Castlegregory

Castlegregory, named after a castle built by Gregory Hoare in the 16th century, is located on the Northern side of the Dingle Peninsula dividing the bays of Tralee and Dingle.

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Castlegregory, named after a castle built by Gregory Hoare in the 16th century, is located on the Northern side of the Dingle Peninsula dividing the bays of Tralee and Dingle. Located to the north of the village lies the Maharees Peninsula made famous for its sandy beaches and clean water. Off the Peninsula lies a group of seven Islands simply know as "The Maharee Islands".

castlegregory.jpg Castlegregory, the capital of Lettragh, whose population is now a quarter of what it was before the Famine, remains the only place in the area which resembles a real village. Thus Castlegregory, The Maharees and the surrounding areas guarantee the visitor a peaceful and relaxing holiday. However there are a wide range of activities available in the Castlegregory/ Maharees area including Fishing, Golf (Castlegregory Golf Club is situated a few miles outside Castlegregory) and horseriding all of which can be booked through the Castlegregory Visitor Centre.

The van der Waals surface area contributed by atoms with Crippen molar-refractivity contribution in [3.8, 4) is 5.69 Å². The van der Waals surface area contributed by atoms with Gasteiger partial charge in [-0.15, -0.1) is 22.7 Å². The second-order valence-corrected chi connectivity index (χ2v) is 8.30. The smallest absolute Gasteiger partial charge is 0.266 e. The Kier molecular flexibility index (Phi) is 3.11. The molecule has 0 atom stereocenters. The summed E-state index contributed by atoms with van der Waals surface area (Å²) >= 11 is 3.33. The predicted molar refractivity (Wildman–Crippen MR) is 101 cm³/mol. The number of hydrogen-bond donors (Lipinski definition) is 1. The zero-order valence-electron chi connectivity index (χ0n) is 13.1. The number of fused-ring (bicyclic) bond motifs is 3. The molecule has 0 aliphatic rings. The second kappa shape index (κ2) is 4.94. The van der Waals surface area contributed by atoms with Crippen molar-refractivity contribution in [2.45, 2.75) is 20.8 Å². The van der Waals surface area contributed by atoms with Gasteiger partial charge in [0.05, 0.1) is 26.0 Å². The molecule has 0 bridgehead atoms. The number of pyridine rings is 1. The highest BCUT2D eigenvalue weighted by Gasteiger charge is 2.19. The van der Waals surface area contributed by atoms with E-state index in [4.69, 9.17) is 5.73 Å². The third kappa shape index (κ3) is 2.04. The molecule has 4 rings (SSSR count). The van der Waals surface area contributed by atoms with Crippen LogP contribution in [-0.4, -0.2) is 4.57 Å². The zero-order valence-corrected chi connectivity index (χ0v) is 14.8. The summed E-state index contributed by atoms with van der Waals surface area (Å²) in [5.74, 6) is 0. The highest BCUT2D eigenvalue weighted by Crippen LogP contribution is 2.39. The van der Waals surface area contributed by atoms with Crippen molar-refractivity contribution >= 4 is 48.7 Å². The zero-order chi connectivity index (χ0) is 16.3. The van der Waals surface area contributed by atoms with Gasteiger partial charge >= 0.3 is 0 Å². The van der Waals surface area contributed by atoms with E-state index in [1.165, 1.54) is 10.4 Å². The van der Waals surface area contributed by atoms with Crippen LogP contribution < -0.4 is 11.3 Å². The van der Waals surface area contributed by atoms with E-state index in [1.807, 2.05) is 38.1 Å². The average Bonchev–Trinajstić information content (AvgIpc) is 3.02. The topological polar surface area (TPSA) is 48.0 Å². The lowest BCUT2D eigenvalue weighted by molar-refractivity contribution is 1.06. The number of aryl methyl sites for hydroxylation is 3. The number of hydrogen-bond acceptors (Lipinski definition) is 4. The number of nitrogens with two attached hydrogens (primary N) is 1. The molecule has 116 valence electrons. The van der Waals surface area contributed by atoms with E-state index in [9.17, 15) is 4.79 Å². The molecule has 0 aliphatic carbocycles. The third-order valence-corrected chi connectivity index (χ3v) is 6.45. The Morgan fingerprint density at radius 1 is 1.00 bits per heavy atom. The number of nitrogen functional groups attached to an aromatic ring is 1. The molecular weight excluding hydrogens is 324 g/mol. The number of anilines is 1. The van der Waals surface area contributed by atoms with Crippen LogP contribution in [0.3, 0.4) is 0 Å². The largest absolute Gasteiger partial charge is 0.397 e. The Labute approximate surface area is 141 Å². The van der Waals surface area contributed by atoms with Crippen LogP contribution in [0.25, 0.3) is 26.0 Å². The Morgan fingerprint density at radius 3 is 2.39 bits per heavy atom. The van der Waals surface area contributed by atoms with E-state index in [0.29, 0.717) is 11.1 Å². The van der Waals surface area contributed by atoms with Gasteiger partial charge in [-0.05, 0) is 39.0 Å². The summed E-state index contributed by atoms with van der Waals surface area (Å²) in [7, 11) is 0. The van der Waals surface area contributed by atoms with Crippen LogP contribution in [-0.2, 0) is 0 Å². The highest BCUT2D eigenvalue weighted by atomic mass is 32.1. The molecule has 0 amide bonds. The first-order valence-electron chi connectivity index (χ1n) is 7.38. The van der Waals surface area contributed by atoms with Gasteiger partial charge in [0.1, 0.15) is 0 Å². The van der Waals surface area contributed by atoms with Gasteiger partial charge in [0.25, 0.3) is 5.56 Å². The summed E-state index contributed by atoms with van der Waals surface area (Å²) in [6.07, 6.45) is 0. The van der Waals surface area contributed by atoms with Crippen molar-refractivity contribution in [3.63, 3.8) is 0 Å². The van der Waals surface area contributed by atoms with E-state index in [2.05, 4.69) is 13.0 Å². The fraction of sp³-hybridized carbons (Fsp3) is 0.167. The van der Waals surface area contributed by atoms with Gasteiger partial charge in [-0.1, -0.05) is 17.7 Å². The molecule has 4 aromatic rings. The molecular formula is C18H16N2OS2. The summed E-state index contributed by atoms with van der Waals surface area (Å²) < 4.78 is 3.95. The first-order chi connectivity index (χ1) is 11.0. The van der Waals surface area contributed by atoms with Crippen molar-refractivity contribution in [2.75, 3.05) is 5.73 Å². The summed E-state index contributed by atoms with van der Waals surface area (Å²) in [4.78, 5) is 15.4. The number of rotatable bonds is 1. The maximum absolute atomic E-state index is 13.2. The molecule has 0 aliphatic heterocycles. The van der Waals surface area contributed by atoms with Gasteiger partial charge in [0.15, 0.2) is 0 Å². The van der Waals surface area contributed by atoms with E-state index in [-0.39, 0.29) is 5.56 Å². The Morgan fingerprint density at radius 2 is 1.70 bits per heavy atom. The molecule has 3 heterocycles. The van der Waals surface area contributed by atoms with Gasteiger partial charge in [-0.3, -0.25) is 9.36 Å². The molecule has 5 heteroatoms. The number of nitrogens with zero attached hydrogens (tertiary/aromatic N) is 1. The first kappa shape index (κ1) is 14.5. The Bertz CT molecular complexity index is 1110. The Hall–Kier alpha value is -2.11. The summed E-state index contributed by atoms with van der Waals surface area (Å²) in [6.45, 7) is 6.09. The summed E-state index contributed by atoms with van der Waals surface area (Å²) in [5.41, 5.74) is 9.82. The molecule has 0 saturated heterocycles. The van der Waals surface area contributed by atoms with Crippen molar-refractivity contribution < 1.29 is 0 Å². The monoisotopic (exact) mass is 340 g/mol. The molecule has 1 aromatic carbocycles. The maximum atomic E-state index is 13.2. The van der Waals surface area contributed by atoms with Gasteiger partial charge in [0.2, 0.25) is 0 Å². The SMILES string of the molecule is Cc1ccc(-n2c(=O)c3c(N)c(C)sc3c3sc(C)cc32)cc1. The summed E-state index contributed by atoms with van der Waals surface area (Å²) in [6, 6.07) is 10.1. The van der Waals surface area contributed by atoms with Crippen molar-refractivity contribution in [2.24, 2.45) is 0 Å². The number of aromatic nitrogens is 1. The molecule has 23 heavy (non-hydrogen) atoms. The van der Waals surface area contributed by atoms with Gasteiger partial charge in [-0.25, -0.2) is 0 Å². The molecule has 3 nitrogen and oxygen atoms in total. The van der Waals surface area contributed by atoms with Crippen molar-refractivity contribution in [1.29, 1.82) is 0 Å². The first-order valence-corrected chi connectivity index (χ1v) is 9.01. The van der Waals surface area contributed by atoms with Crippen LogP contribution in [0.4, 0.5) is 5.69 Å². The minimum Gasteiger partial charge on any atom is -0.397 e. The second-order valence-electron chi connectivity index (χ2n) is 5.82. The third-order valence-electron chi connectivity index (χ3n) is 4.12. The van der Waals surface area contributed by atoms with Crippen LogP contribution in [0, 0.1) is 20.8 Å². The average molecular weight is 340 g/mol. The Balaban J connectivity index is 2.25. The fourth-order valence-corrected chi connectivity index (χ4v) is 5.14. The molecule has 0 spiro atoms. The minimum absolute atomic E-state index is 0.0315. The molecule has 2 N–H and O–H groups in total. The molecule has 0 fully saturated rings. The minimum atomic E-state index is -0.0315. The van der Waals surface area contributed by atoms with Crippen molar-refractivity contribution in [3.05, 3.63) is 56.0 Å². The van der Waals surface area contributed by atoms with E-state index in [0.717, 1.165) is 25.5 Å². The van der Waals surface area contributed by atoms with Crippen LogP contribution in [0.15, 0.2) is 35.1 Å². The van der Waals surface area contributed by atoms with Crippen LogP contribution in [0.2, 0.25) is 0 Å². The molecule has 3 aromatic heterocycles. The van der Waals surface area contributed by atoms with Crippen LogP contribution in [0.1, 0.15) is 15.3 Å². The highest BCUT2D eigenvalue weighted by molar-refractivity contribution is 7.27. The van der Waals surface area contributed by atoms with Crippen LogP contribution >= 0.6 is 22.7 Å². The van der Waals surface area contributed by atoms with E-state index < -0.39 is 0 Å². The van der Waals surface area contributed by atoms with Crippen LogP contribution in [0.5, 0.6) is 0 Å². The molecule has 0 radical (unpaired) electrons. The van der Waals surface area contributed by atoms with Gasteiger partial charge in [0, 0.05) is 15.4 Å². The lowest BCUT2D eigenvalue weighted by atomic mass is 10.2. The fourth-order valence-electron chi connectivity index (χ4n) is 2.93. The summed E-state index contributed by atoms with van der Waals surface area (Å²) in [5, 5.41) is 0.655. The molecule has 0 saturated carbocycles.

However the most popular activity that the area has to offer is diving. This is available at "Waterworld" dive centre. Open all year around, much of the diving is operated around the Maharee Peninsula although twice a week trips are taken to "An Tearagh" - the most westerly of the Blasket Islands - to explore the underwater beauty of the area. The centre caters for beginners and experienced, and there are also regular trips out to the Brandon Cliff face where some wonderful dives are experienced.

Although the castle from which Castlegregory derived its name is no longer there, there is plenty to see in the area. There are a large number of Early Christian remains such as the Kilshannig Cross out in the Maharees, however the area is probably best known for its beautiful walks and countless lakes. South of Castlegregory is one of the most beautiful places on the Peninsula - Glentassig. With its forested area and lakes it provides idyllic walking and fishing. Another famous walk in the area is the highest mountain pass in Ireland - the Connor pass which divides Mount Brandon and the Stradbally mountain, from which one can view some spectacular scenery.

Castlegregory really comes alive during the summer months particularly during the month of July when there is always a huge influx of tourists for the annual summer festival and also for the Curragh racing (pronounced 'Currock').

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